I’ve long wanted to see Pete Dye’s Teeth of the Dog in the Dominican Republic. I’ve read Dye’s autobiography — Bury Me in a Pot Bunker — and played a fair number of his designs. Though he isn’t my favourite designer of the modern era, you’ve got to respect his influence and the number of architects who have worked for him, including Canada’s Rod Whitman, Tom Doak, Bill Coore, Jim Urbina, and even Jack Nicklaus. He’s also a designer who worked against what was popular — setting his own trend through the use of rail ties, angles and building courses from the ground, as opposed to through a plan.
Anyway, there are four Dye courses at Casa De Campo, where I’m headed today, including a course open only to those with homes at the resort. I’m intrigued to see Teeth of the Dog, which some herald as Dye’s masterwork and rests in the Top 100 courses in the world. Like everyone, I find ocean courses to be fascinating, with the discussion often centred on whether the course would be as exceptional if you removed the water. I don’t tend to buy into that argument — I don’t think you can separate the course from its location, or at least it isn’t fair to do so since design concepts are based on the site. The design can’t simply be lifted and placed somewhere else — the context is the land it is built on. Would Pebble Beach we as good without the Pacific? No, but to my way of thinking you can’t consider it that way either. Regardless, I’m excited to see Teeth, which Dye has tweaked in recent years.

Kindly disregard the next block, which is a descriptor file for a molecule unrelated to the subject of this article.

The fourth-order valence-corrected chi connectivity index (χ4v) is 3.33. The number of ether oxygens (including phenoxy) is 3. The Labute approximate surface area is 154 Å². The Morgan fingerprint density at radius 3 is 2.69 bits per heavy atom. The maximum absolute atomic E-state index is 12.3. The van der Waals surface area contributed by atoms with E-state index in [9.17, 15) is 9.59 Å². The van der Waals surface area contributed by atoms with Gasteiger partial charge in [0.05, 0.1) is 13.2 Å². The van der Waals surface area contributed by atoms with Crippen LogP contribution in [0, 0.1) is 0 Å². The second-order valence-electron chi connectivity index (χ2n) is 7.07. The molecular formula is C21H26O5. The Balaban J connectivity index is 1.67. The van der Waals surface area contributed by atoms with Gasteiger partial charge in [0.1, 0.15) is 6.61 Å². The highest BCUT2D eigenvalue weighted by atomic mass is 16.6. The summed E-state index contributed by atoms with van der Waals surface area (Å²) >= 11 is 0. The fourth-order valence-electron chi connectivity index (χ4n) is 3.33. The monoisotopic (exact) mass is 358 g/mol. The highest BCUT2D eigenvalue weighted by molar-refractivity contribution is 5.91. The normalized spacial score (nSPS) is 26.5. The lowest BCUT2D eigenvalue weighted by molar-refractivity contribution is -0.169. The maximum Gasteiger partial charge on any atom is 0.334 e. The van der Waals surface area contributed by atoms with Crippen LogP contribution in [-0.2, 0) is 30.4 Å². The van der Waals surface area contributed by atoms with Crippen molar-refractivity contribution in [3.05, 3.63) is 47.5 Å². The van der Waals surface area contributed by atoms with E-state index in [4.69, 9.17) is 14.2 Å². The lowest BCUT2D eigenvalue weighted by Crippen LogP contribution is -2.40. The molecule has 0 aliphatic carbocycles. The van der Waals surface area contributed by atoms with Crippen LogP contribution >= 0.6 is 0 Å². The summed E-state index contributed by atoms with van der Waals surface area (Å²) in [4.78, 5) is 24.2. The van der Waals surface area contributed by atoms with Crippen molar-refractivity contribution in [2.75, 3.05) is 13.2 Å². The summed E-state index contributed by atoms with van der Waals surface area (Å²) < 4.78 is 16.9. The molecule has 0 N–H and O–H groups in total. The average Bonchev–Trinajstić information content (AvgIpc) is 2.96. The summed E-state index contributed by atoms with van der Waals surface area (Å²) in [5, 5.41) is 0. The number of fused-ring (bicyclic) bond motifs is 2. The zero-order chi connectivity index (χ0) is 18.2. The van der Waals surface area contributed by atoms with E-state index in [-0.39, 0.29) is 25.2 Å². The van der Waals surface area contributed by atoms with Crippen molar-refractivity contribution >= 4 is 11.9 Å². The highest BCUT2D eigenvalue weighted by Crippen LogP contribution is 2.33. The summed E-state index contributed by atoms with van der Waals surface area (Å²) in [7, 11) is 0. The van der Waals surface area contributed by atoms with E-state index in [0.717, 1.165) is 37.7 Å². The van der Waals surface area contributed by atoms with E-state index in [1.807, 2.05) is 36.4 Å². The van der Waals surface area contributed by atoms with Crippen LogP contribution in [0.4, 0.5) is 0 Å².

I’m told the resort is also exceptional, and my friend Ben, the co-founder of Cabot Links, actually thought the resort exceeded the courses, which is saying something. There are four rounds of golf scheduled, including two at Teeth, as well as one of the first rounds at the revamped “Links” course, which has been closed for renovation since late last year.
I’ve had the good fortune to interview Pete Dye a number of times — including this piece I wrote for Score in 2006.